Sometimes you discover the best insights when you least expect it. Such was the case not long ago when my father sat me down in front of his computer and played a selection of vodcasts from Gary Vaynerchuk of TV Wine Library. What struck me most was not Gary’s insights into wine, which are considerable, but his ability to communicate his point of view simply, directly and stylistically.
Make no mistake Vaynerchuk is a salesman. Wine Library, which he founded and runs, is a popular online wine retailer, even earning attention from the New York Times. But it is how Gary communicates that deserves special mention. Managers looking for insights into communicating persuasively should tune into Vaynerchuk’s vodcasts. Here’s what you may learn.
Put the message first. The setup is simple; Gary speaks from a seated position, either on a couch or a chair with a table arrayed with the wine or wines of the day arrayed before him. He talks straight to camera, pausing only to pour the wine and taste it. His comments are direct and to the point. He plugs what he sells certainly, but couches his message with good information. Not to mention a competitive price.
Get down to earth with your audience. Wine aficionados can be snobs; they delight in pretentious abstractions – whispers of chiffon, nocturnes of boysenberry, hints of hibiscus. Nuts to that, says Gary. Good wines have flavors you can savor and a finish you can remember. A not-so good offering may have an after-taste like “dry cardboard.”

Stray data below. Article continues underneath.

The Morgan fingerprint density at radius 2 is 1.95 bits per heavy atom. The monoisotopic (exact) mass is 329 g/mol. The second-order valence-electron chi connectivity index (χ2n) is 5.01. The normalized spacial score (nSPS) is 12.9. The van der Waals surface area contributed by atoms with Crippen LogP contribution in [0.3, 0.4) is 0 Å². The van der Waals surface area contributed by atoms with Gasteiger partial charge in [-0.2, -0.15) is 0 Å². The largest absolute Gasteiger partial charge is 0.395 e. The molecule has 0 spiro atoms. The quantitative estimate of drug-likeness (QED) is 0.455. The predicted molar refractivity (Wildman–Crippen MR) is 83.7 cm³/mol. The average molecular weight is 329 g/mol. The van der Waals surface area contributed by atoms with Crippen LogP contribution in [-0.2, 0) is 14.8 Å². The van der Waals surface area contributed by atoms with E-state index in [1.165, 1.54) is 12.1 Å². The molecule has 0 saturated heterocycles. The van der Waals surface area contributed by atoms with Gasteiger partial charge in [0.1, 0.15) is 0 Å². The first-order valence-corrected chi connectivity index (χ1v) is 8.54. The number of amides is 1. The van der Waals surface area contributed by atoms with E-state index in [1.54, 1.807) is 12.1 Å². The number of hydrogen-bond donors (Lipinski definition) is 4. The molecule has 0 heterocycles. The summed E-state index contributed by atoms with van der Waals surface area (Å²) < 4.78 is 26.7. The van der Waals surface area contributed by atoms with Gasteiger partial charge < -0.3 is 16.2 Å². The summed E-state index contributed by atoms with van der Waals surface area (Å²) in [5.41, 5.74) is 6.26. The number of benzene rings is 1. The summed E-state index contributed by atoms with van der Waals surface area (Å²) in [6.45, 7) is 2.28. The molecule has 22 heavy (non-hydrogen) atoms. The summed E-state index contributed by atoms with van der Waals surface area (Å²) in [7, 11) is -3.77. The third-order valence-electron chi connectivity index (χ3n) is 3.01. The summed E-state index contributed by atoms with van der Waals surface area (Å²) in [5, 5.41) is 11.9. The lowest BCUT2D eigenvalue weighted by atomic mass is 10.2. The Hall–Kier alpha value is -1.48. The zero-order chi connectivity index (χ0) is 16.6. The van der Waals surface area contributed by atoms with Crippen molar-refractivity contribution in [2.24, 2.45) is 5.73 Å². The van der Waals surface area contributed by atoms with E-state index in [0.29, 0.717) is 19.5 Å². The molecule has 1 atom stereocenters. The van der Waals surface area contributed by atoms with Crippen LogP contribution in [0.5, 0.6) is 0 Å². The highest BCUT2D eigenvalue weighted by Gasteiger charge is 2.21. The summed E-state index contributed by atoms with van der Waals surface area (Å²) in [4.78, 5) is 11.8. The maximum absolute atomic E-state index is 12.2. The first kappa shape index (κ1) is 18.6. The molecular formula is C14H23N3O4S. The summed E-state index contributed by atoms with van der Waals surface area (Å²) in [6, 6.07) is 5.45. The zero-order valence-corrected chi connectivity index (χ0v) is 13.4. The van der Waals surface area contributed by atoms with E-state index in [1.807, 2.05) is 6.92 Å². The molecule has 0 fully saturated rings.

Express your passion. Gary really likes wine and even more he wants others to share his passion. His enthusiasm is rarely concealed; it is evident in the pace of his delivery, the tone of appreciation, and his facial expressions and even body language. The episode on the merits of decanting so that the oxygen in the atmosphere can bring the true flavors of the wine to clarity is a gem. Clearly this guy loves what he does.
As good a communicator as Vaynerchuck is, I would advise managers not to emulate one habit. Many of Gary’s insights come from tasting the wine and then offering what seem to be spontaneous comments. Like all professionally wine-tasters, Gary does not swallow the wine; he spits it into a bucket. He can get away with it, and in an odd kind of way, it adds to the charm of his presentations. But unless you’re selling something that needs to be tasted, skip the bucket!
Communication lies at the heart of persuasion. Yet so often managers take persuasion for granted and minimize its importance. They assume people know the whys and wherefores; such assumptions have kept many fines projects at ground zero. Managers tempted to skimp on it would do well to watch and listen to someone who cares about what he does and wants others to share in those benefits. That someone may be a clerk in a hardware store, a nurse in a doctor’s office, a chef of a restaurant, or even an on-line wine salesman. Good communication turns information into persuasion. Who knows? You just might learn something along the way!